Simple butter cookies are a tried and true recipe for using up those dried candy caps, and David Arora even shares a recipe for them in his excellent book All That the Rain Promises and More (get yourself a copy if you don’t have one, it’s a good, portable reference for when you can’t bring the larger book along).
These are not the candy cap butter cookies most people will make though.
These are a hybrid of mine that are more along the lines of small tea cookies or amaretti. Don’t be fooled though: they’re just as addictive. Unlike regular butter cookies though, they contain no flour, no leaveners (except a small amount of egg) require no stand mixer, and come together in just a few minutes. They won’t be giant, fluffy cookies like most people are used to, but the bonus is that cutting out some of the other ingredients means that they also have a superior shelf life, and will keep for weeks, although they never last that long when I make them. They’re very durable.
Adapting the basic recipe
Switch up the nut flour
This is probably the easiest candy cap cookie recipe out there, and you can vary it all kinds of different ways. The basic recipe uses blanched almond flour to keep them white and resemble the classic sugar cookie most candy cap afficionados will be familiar with, but you can use any nut or seed meal here, or another alternative flour along the same lines, such as coconut. Another one of my other favorites to use for this is hazelnut meal. The finer the nut flour, the more the cookies seem to puff from the egg. Nut meals that include pieces of the brown covering on the nut seem to puff a bit less, for what it’s worth.
Get creative with shapes
You’re making teaspoon-sized cookies here, so it’s easy to switch up the shape for different results. One of my favorite variations is to make them into small squares, pressing with my thumbs and middle fingers on the sides. The squares are nice since they should keep more of a chewy center. You can also make simple round cookies by rolling generous teaspoons into balls. The choice is yours.
Allowing the dough to hydrate and rest
A pastry chef’s secret. I’ll admit that it doesn’t make as much of a difference as typical flour-based cookies, but it does help. With candy caps, a little extra resting time will help the dough be more manageable and less sticky, and also gives the candy caps a headstart to let their aroma permeate the dough, giving you the most maple-y of maple tasting cookies.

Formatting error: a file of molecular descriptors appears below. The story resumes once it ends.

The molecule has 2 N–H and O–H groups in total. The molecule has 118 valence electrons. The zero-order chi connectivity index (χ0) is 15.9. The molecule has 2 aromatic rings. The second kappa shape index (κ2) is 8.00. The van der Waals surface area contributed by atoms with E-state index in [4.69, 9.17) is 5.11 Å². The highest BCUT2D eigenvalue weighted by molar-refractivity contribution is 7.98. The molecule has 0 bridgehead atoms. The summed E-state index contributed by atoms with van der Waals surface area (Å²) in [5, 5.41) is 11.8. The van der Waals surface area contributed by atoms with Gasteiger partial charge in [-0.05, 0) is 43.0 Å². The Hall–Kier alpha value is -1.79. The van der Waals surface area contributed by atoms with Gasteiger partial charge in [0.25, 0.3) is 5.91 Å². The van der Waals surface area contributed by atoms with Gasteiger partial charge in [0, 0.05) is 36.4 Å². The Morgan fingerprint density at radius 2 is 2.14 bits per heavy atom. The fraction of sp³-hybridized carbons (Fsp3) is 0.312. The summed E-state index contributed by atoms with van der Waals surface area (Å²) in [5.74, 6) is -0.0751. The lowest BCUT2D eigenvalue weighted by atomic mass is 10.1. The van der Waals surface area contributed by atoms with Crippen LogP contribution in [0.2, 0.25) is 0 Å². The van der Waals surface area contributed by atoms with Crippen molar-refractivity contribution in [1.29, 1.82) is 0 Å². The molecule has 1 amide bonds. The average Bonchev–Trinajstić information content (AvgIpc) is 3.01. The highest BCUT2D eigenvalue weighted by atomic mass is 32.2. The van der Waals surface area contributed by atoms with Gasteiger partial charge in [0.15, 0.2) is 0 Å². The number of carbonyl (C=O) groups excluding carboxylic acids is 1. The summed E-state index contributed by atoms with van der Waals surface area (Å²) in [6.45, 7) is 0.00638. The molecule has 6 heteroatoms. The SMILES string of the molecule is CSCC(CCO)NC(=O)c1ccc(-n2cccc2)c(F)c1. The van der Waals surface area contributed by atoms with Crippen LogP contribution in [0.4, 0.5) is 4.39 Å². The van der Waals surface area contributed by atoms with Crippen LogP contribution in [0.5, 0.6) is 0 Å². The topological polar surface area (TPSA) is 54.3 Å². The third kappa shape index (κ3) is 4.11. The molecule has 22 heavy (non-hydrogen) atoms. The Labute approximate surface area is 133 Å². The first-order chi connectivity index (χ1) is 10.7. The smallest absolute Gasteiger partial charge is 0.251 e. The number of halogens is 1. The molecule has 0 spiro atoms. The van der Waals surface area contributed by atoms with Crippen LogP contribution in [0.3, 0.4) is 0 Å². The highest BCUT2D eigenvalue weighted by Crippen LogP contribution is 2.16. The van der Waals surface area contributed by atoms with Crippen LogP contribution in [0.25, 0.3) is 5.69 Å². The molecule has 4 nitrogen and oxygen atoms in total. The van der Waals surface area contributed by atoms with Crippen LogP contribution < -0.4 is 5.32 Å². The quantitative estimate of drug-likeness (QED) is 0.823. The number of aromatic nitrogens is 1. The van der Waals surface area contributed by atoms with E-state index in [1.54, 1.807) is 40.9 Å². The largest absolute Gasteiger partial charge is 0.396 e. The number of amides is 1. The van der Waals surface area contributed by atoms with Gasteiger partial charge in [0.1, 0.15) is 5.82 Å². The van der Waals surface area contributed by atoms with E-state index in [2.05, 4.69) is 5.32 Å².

Candy Cap Amaretti Cookies
- 1 large egg whites
- 1/2 cup organic sugar 80g
- 1 cup blanched almond meal 100g
- Pinch of finely ground salt
- 4 teaspoons ground candy cap mushrooms
- If possible, grind up the sugar in a highspeed blender or spice grinder if using a type that comes in larger flakes/chunks, like most organic kinds do.
- Mix sugar with the salt and candy caps, then add the almond meal and egg, then stir for a minute or two until a soft dough forms.
- Roll the dough into 1 inch log and chill overnight, or for at least 30 minutes.
- To bake the cookies, preheat the oven to 325. Slice the cookies into roughly 1/4 inch rounds, lay onto a baking sheet lined with a silicone mat or other non-stick surface, like cast iron.
- Press each cookie with the back of a butter knife or off-set spatula to form a cross, then bake for 20 minutes, or until just lightly browned *.
- Remove the cookies from the oven to cool. You want the cookies to be slightly underdone and chewy. Finished cookies will keep for a week, and can be stored in the fridge or at room temperature. They're very durable.
If you want to bake with the cookies as an ingredient as is done in Italy, cook them until cracker dry (25-30 minutes) for grating over squash ravioli, adding to custards before baking, or another purpose.